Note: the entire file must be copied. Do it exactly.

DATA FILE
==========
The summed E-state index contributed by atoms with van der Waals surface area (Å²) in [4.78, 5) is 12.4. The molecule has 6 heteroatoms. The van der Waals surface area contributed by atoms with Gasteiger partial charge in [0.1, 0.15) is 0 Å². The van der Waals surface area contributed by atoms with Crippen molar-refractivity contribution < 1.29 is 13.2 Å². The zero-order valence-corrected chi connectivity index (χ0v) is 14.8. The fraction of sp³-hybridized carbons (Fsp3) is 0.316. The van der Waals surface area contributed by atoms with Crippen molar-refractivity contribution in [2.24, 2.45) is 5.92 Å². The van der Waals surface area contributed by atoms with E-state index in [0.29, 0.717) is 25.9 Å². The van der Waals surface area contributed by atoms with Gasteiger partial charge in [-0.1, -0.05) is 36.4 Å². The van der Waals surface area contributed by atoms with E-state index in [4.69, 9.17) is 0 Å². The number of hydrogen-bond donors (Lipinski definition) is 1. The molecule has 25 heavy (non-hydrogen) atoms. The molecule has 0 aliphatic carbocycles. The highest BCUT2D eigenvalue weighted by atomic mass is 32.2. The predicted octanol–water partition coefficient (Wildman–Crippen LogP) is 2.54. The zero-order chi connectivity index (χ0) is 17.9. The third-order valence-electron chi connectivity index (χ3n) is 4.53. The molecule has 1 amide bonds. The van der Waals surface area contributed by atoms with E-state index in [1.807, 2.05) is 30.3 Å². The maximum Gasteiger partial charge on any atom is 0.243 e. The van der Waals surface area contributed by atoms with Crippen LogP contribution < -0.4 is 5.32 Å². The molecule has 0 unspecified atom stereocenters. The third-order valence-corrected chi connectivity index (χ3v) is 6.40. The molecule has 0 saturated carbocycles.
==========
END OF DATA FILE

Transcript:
The summed E-state index contributed by atoms with van der Waals surface area (Å²) in [4.78, 5) is 12.4. The molecule has 6 heteroatoms. The van der Waals surface area contributed by atoms with Gasteiger partial charge in [0.1, 0.15) is 0 Å². The van der Waals surface area contributed by atoms with Crippen molar-refractivity contribution < 1.29 is 13.2 Å². The zero-order valence-corrected chi connectivity index (χ0v) is 14.8. The fraction of sp³-hybridized carbons (Fsp3) is 0.316. The van der Waals surface area contributed by atoms with Crippen molar-refractivity contribution in [2.24, 2.45) is 5.92 Å². The van der Waals surface area contributed by atoms with E-state index in [0.29, 0.717) is 25.9 Å². The van der Waals surface area contributed by atoms with Gasteiger partial charge in [-0.1, -0.05) is 36.4 Å². The van der Waals surface area contributed by atoms with E-state index in [4.69, 9.17) is 0 Å². The number of hydrogen-bond donors (Lipinski definition) is 1. The molecule has 25 heavy (non-hydrogen) atoms. The molecule has 0 aliphatic carbocycles. The highest BCUT2D eigenvalue weighted by atomic mass is 32.2. The predicted octanol–water partition coefficient (Wildman–Crippen LogP) is 2.54. The zero-order chi connectivity index (χ0) is 17.9. The third-order valence-electron chi connectivity index (χ3n) is 4.53. The molecule has 1 amide bonds. The van der Waals surface area contributed by atoms with E-state index in [1.807, 2.05) is 30.3 Å². The maximum Gasteiger partial charge on any atom is 0.243 e. The van der Waals surface area contributed by atoms with Crippen LogP contribution < -0.4 is 5.32 Å². The molecule has 0 unspecified atom stereocenters. The third-order valence-corrected chi connectivity index (χ3v) is 6.40. The molecule has 0 saturated carbocycles.